The Psalms

The Psalms   The book of Psalms (Psalter) in the Old Testament consists of 150 psalms. It contains divinely-inspired hymns and poems traditionally ascribed to the Holy Prophet and King David, although many were authored by others such as Moses and temple musicians. The Psalms are the prayer-book of the Church and are used in services more than any other book of Holy Scripture. They form the core of each of the services of the Daily Cycle and the Divine Liturgy. So prevalent are they in Orthodox worship that St John Chrysostom observed that wherever one looks in the Church, [...]

By |2019-01-29T19:58:39+00:00January 29th, 2019|Comments Off on The Psalms

“Where could I go from Your Spirit, οr flee from Your face?”(Ps 138:7)

«ποῦ πορευθῶ ἀπὸ τοῦ πνεύματός σου, καὶ ἀπὸ τοῦ προσώπου σου ποῦ φύγω;» (Ψαλμ. ΡΛΘ᾽ 7)  “Where could I go from Your Spirit, οr flee from Your face?” (Ps 138:7)   Psalm 138 is a remarkable portrait of the deep awareness the Holy Prophet-King David had of God’s presence in his life. David was well acquainted with every corner of the land of Israel. As a young shepherd, he would wander through the mountains, he spent much of his youth hiding from King Saul in the forests and the caves, and he fought many battles in the plains and deserts [...]

By |2018-04-14T09:32:21+00:00April 14th, 2018|Comments Off on “Where could I go from Your Spirit, οr flee from Your face?”(Ps 138:7)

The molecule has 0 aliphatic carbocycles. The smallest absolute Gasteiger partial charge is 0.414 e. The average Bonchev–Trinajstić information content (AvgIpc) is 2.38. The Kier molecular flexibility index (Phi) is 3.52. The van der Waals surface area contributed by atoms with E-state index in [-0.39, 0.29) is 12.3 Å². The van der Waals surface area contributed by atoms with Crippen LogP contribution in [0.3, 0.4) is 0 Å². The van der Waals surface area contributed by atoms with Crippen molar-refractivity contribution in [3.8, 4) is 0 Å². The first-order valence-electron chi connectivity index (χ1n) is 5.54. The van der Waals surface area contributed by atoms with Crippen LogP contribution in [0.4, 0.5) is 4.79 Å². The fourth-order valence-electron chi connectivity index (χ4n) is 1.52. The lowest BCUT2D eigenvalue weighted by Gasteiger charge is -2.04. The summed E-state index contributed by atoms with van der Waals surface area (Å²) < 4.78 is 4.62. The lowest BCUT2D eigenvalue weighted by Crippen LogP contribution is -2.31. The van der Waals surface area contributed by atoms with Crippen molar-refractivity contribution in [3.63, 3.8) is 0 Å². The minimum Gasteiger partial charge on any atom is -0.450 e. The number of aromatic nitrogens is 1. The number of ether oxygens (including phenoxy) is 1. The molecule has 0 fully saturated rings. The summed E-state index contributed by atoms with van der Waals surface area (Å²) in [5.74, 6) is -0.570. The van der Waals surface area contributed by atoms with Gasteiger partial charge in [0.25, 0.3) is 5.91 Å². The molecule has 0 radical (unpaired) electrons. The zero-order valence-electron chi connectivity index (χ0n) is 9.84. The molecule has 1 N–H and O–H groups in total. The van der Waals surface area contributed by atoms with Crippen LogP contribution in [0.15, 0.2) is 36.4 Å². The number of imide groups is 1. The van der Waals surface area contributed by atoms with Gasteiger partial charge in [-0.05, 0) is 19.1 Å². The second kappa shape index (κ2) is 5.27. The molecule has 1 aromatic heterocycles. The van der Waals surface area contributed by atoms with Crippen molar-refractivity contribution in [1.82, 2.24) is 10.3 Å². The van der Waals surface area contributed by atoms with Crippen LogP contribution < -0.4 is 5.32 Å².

Psalm 103

Psalm 103 Ο Προοιμιακός (Introductory Psalm read at Vespers)   The start of the Psalm provides us with a description of God’s Creation, and through it, revealing His might and glory. We read of clouds, winds, waters and mountains, all highlighting God’s glory and contrasting small humanity against His greatness and magnitude. But that is not the only image the Psalm projects. Subsequent verses provide a softer image of the Lord’s greatness through all the beautiful elements of Creation such as grasses, springs and trees. There are birds singing and an “earth that is satisfied with the fruit of your [...]

By |2017-12-08T09:57:34+00:00December 8th, 2017|Comments Off on Psalm 103

Psalm 50

Psalm 50   Psalm 50 (English Bibles, 51) is the only Psalm prescribed to be recited in its entirety during every celebration of the Divine Liturgy. Whether in the Liturgy of St Basil or St John Chrysostom, it is the prayer of a murderer and adulterer that the Priest must pray when the congregation commences chanting the Cherubic Hymn in preparation for the Great Entrance of the Holy Gifts. It is a Psalm in which, using the words of that great sinner David, one prays for God’s Holy Spirit, mercy and forgiveness. It is this strong sense of the presence [...]

By |2017-07-16T03:26:24+00:00July 16th, 2017|Comments Off on Psalm 50

“My heart and my flesh have rejoiced in the living God” (Ps 84:3)

«ἡ καρδία μου καὶ ἡ σάρξ μου ἠγαλλιάσαντο ἐπὶ Θεὸν ζῶντα» (Ψαλμ. ΠΓ᾽ 3) “My heart and my flesh have rejoiced in the living God” (Ps 84:3) It is said that David composed this Psalm in the desert beyond the Jordan. He was there because he was being pursued by his son Absalom after having been betrayed by his counsellor Ahithophel. We therefore have David searching for God in the desert. It was adopted later by pilgrims travelling to Jerusalem, so it has become the par excellence Psalm of pilgrimage. The Psalm speaks of an immediate relationship with the Lord. [...]

By |2017-06-19T16:57:49+00:00April 19th, 2017|Comments Off on “My heart and my flesh have rejoiced in the living God” (Ps 84:3)